Wednesday, January 21, 2009

Too much law really is a bad thing.

Found this gem of an article on the Economist. I only put up the half that I found very interesting.

AMERICANS are still chuckling about the “pants suit”. A man—a judge, no less—sued his dry cleaners for $54m for allegedly losing his trousers. A sign at the shop promised “Satisfaction Guaranteed”. The plaintiff was not satisfied, so he cried fraud. He then used his highly trained legal brain to calculate the damages he was owed. He started with $1,500, a reasonable fine for consumer fraud. He multiplied it by 12, for the number of his complaints. Then by 1,200, for the number of days he was deprived of his trousers. And then by three, for the three owners of the dry-cleaning shop. After adding a bit more for mental anguish, the total came to $67m, but he kindly reduced it to $54m.

When the case was dismissed in 2007, many felt justice had prevailed. But the defendants had been put through purgatory and saddled with $100,000 in legal costs. They closed the shop and considered moving back to South Korea. The case illustrates “an important truth about human nature—that angry people can go nuts,” observes Philip Howard, a campaigner for legal reform. What was most shocking about the pants suit was not the idiotic claim, he says, “but that the case was allowed to go on for more than two years.” Some judges think even the nuttiest plaintiffs deserve their day in court. As the judge who let a woman sue McDonald’s for serving her the coffee with which she scalded herself put it: “Who am I to judge?”
Click here

The rule of law is a wonderful thing, as anyone who has visited countries ruled by the whims of the powerful can attest. But you can have too much of a wonderful thing. And America has far too much law, argues Mr Howard in a new book, “Life without Lawyers”. For nearly every problem, lawmakers and bureaucrats imagine that more detailed rules are the answer. But people need to exercise their common sense, too. Alas, the proliferation of rules is making that harder.

At a school in Florida, for example, a five-year-old girl decided to throw everyone’s books and pencils on the floor. Sent to the head teacher’s office, she continued to wreak havoc. Her teachers dared not restrain her physically. Instead, they summoned the police, who led her away in handcuffs, howling. The teachers acted as they did for fear of being sued. A teacher at a different school was sued for $20m for putting a hand on a rowdy child’s back to guide him out of the classroom. The school ended up settling for $90,000. Understandably, many schools ban teachers from touching pupils under any circumstances. In New York City, where more than 60 bureaucratic steps are required to suspend a pupil for more than five days, teachers are so frightened of violating pupils’ rights that they cannot keep order.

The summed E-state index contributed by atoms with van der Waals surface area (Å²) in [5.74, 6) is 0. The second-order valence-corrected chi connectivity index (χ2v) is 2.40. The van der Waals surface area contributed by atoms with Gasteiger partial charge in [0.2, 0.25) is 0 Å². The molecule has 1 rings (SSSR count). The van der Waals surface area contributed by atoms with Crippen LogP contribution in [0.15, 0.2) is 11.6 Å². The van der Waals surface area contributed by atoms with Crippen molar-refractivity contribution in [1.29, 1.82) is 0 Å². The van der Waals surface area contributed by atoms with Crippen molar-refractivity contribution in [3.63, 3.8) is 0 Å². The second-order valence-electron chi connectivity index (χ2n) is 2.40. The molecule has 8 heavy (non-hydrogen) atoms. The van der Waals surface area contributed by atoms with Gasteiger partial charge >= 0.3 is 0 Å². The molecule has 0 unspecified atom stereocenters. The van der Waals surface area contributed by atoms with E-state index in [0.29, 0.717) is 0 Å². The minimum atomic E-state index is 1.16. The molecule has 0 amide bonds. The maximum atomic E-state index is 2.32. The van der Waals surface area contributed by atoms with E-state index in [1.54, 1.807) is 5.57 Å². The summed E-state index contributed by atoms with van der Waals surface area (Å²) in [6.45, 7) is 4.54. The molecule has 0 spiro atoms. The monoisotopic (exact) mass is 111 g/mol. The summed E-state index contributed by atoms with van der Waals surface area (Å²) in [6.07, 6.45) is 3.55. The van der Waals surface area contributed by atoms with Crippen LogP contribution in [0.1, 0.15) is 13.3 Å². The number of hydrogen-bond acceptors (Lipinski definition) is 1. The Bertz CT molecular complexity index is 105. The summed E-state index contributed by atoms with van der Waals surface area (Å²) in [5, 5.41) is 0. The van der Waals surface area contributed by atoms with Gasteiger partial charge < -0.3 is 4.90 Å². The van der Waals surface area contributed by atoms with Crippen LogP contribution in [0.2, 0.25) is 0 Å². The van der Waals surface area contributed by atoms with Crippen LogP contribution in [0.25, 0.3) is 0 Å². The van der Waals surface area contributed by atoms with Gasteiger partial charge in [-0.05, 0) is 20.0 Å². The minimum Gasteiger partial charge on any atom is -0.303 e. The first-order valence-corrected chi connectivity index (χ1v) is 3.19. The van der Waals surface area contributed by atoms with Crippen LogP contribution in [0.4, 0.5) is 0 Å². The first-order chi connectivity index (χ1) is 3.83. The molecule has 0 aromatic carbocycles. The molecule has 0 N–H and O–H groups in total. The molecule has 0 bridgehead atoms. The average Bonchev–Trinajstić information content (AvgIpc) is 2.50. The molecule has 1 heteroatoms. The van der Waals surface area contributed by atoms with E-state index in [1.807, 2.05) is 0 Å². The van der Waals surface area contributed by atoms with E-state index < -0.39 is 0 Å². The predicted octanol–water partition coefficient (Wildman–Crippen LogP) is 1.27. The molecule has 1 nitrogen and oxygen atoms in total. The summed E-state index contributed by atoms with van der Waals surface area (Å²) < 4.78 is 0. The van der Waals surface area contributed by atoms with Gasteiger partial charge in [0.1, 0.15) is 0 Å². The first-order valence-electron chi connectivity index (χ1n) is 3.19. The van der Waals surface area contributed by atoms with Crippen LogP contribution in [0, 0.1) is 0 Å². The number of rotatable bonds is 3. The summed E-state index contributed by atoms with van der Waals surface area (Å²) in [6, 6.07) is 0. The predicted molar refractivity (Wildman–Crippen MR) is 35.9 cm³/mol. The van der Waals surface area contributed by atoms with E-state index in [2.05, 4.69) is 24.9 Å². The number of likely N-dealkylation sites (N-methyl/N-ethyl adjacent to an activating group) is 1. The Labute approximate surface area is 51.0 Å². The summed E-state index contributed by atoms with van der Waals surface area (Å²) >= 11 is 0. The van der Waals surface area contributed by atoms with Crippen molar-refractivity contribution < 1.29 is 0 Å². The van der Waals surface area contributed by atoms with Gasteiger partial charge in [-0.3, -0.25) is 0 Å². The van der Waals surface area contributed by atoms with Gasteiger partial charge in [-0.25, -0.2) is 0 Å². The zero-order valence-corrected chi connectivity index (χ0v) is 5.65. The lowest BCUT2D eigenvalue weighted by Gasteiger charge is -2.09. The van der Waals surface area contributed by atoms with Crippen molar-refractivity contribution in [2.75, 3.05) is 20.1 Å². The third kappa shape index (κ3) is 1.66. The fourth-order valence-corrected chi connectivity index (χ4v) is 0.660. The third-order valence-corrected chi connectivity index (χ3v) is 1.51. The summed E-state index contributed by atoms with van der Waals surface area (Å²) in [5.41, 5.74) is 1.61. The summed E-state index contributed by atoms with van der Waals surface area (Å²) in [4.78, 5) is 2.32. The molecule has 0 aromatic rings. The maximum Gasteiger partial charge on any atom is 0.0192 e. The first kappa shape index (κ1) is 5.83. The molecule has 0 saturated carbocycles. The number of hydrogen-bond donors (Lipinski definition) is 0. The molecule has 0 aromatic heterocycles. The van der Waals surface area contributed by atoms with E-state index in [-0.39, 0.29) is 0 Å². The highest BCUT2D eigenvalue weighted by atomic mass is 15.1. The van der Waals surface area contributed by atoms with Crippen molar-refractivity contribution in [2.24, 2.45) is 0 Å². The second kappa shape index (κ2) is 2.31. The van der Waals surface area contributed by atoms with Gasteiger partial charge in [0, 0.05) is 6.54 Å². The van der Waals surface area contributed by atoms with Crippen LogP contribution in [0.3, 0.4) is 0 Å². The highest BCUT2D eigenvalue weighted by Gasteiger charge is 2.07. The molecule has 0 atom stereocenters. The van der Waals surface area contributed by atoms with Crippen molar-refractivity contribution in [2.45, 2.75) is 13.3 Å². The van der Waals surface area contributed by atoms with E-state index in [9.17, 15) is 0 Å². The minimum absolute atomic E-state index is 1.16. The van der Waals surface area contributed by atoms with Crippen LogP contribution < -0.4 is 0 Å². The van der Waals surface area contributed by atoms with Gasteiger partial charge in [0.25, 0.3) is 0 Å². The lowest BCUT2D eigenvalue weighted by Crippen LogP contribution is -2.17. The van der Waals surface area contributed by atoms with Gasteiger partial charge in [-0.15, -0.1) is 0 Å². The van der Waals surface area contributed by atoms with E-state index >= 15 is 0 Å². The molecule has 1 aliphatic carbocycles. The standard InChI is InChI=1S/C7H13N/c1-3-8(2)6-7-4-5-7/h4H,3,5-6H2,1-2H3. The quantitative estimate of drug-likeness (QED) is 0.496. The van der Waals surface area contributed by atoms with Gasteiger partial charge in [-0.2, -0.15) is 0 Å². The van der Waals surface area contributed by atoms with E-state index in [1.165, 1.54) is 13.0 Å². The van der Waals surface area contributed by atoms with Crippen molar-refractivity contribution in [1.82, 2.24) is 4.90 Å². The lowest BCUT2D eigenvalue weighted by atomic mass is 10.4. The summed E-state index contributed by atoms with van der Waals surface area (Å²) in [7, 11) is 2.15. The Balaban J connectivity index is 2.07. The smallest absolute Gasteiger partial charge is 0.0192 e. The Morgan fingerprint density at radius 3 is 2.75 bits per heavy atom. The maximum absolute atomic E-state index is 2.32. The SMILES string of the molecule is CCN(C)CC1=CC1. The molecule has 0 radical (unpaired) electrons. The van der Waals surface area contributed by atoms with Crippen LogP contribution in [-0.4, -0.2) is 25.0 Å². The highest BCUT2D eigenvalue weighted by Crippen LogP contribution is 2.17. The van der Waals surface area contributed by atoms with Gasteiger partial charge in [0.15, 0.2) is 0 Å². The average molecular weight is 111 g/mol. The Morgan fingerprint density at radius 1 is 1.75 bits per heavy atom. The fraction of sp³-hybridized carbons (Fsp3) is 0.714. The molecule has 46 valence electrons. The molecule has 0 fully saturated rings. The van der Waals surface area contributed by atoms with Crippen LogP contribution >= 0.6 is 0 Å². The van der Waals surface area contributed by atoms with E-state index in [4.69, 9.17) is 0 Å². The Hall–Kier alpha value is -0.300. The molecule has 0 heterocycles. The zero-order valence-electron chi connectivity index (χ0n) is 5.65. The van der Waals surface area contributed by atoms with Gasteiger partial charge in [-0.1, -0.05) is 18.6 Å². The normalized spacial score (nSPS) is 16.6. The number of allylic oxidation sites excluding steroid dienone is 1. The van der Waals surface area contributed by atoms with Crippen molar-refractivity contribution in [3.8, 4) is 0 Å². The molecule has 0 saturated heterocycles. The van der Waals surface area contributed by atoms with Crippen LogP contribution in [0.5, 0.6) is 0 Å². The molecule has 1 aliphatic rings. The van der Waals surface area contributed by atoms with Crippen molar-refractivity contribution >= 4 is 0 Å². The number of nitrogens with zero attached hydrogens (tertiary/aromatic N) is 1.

The relentless piling of law upon law—the federal register has 70,000 ever-changing pages—does not make for a more just society. When even the most trivial daily interactions are subject to detailed rules, individual judgment is stifled. When rule-makers seek to eliminate small risks, perverse consequences proliferate. Bureaucrats rip up climbing frames for fear that children may fall off and break a leg. So children stay indoors and get fat.

The direct costs of lawsuits are only one of the drawbacks of an over-legalistic society. Too many rules squeeze the joy out of life. Doctors who inflict dozens of unnecessary tests on patients to fend off lawsuits take less pride in their work. And although the legal system is supposed to be neutral, the scales are tilted in favour of whoever is in the wrong. Because the process is so expensive and juries are so unpredictable, blameless people often settle baseless claims to make them go away. The law is supposed to protect individuals from the state, but it often allows selfish individuals to harness the state’s power to settle private scores.